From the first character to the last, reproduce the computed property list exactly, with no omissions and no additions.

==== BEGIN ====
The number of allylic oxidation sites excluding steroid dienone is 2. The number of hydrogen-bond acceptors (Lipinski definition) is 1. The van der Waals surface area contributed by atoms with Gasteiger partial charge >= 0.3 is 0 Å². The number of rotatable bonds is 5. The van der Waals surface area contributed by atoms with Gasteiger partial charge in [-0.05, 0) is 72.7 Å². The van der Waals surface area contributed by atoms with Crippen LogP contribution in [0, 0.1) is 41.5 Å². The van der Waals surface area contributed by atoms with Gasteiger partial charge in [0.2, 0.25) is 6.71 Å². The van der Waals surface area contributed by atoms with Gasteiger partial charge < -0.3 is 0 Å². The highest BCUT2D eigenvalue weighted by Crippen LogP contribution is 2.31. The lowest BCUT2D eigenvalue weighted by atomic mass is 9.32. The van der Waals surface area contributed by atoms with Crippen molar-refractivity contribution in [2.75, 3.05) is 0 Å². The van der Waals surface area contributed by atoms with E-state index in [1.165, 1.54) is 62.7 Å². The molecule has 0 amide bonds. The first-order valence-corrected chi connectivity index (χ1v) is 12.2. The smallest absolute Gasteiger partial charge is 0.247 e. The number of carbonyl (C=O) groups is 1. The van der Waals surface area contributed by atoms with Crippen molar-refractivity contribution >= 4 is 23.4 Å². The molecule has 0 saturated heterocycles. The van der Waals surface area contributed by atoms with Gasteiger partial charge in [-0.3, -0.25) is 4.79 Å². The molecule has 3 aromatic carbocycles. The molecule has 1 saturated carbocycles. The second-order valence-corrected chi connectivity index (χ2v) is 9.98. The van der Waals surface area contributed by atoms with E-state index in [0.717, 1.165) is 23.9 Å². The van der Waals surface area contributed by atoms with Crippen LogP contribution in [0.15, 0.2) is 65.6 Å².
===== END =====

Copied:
The number of allylic oxidation sites excluding steroid dienone is 2. The number of hydrogen-bond acceptors (Lipinski definition) is 1. The van der Waals surface area contributed by atoms with Gasteiger partial charge >= 0.3 is 0 Å². The number of rotatable bonds is 5. The van der Waals surface area contributed by atoms with Gasteiger partial charge in [-0.05, 0) is 72.7 Å². The van der Waals surface area contributed by atoms with Crippen LogP contribution in [0, 0.1) is 41.5 Å². The van der Waals surface area contributed by atoms with Gasteiger partial charge in [0.2, 0.25) is 6.71 Å². The van der Waals surface area contributed by atoms with Gasteiger partial charge < -0.3 is 0 Å². The highest BCUT2D eigenvalue weighted by Crippen LogP contribution is 2.31. The lowest BCUT2D eigenvalue weighted by atomic mass is 9.32. The van der Waals surface area contributed by atoms with Crippen molar-refractivity contribution in [2.75, 3.05) is 0 Å². The van der Waals surface area contributed by atoms with E-state index in [1.165, 1.54) is 62.7 Å². The molecule has 0 amide bonds. The first-order valence-corrected chi connectivity index (χ1v) is 12.2. The smallest absolute Gasteiger partial charge is 0.247 e. The number of carbonyl (C=O) groups is 1. The van der Waals surface area contributed by atoms with Crippen molar-refractivity contribution >= 4 is 23.4 Å². The molecule has 0 saturated heterocycles. The van der Waals surface area contributed by atoms with Gasteiger partial charge in [-0.3, -0.25) is 4.79 Å². The molecule has 3 aromatic carbocycles. The molecule has 1 saturated carbocycles. The second-order valence-corrected chi connectivity index (χ2v) is 9.98. The van der Waals surface area contributed by atoms with E-state index in [0.717, 1.165) is 23.9 Å². The van der Waals surface area contributed by atoms with Crippen LogP contribution in [0.15, 0.2) is 65.6 Å².